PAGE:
9. You should move to the prosperous and HPC immune SE just east of Brighton where prices can't drop---down 10% in January alone! I am tracking a number of properties in the £250 range and Zoopla reveals the wonderful truth of what is happening in the REAL marketplace.

    So ignore the VI rubbish on Hometrack and feed on reality! :D

    I can only report what I see in my area and we're nowhere near seeing meaningful price reductions on the few properties for sale.

    Vendors still firmly in denial, holding out for asking prices IN EXCESS of 2007 prices, in some cases.

    And all it takes is for one or two cash rich fools to come and buy one of these properties to start a chain reaction of 'positive' sentiment from EAs and other vendors... 'well, if so-and-so's sold for 600K maybe we should try 650k as ours has a south facing garden...etc...'

    It's truly astounding here and I pray for a turnaround soon as my rent has gone up and we need more space. Rent again? Possibly. But what an upheaval...

  10. Mortgage lending at nine-year low (BBC Link)

    This is hpc in the making. From the above article (yet still not a word about overvalued properties):

    Lending was just over a third of level seen in 2007, revealing the extent to which the UK property bubble has burst.

    "December is always a quiet month but this was a quieter December than usual," said Paul Sabbato, a director of broker First 4 Bridging.

    "There is no doubt that many people who may have been considering buying a couple of months ago have shelved their plans until there is more clarity on when, and by how much, rates will rise.

    A report by the Chartered Institute of Housing estimated that 100,000 potential first-time buyers who had no financial help from their parents had failed to get on the property ladder last year.

    They still don't get it, do they?

    First-time buyers have been among the hardest hit by constrained mortgage lending. ludicrously overpriced property.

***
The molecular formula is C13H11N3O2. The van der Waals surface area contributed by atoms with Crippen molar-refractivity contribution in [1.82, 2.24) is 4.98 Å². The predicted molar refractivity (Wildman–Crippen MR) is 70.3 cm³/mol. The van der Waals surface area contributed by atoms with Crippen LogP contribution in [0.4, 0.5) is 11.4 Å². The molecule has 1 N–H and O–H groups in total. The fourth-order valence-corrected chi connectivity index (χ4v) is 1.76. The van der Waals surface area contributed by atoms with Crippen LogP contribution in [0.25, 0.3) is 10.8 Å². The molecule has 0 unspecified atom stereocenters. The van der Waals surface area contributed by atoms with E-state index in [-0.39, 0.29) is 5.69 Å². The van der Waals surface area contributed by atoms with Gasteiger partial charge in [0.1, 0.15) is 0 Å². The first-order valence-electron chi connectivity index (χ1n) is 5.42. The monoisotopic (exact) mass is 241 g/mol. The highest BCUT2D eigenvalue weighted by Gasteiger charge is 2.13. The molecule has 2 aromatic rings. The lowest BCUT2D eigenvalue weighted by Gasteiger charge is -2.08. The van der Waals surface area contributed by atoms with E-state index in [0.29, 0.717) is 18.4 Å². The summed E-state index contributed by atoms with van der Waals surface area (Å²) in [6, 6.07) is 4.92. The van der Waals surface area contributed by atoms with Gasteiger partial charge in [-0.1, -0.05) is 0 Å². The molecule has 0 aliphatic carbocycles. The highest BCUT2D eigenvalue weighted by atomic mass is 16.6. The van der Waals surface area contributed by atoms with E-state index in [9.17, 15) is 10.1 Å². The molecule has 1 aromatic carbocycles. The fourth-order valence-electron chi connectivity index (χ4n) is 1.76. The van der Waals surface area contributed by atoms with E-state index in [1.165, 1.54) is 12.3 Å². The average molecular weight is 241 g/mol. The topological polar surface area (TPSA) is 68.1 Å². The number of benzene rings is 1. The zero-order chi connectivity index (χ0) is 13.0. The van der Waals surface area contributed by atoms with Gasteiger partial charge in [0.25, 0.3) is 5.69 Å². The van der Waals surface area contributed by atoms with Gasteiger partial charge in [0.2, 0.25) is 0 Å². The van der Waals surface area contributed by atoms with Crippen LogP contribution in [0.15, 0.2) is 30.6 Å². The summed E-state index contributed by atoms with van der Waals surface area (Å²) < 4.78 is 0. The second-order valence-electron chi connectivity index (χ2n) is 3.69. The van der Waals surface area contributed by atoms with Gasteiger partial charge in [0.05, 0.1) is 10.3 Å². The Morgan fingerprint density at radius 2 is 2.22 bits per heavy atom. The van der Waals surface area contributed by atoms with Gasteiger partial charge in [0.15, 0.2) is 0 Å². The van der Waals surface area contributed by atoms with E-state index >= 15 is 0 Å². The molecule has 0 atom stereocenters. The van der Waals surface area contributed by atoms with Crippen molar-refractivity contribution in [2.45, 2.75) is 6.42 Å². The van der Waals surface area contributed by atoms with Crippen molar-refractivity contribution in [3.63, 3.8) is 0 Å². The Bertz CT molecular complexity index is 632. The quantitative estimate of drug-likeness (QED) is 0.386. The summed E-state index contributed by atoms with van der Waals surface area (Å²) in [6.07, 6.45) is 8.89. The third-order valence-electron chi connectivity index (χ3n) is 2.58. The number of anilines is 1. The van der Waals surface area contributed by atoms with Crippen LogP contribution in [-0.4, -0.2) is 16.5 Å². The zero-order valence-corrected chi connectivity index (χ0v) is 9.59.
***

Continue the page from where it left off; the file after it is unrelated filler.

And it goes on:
It argued that the pendulum had swung to far towards the requirement for a large deposit. ludicrously overpriced property.

    There. FIxed it for them.

  11. What area?

    It is possible that some areas of Northern England, or Northern Ireland are getting close to the bottom. Sales volumes could be high there, and stocks low.

    But most of London and the south-east are still near peak levels.

    Yep, North London.

    And it all went quiet after the rate cut. Vendors that didn't need to sell stuck to their absurd asking prices, some simply withdrew from the market. No forced sales, no crash.

  12. Well, fwiw - I have just been told my rent is going up and there are still bugger all decent properties for sale around my area.

    People who can't afford to move are looking to rent - lots of forced tenants.

    EAs desperate for more properties - for sale or rent. As I keep saying: until we see a catalyst for forced sales (IR rises/unemployment) we won't get our crash. Certainly not in North London... :angry:

  • Create New...

Important Information

We have placed cookies on your device to help make this website better. You can adjust your cookie settings, otherwise we'll assume you're okay to continue.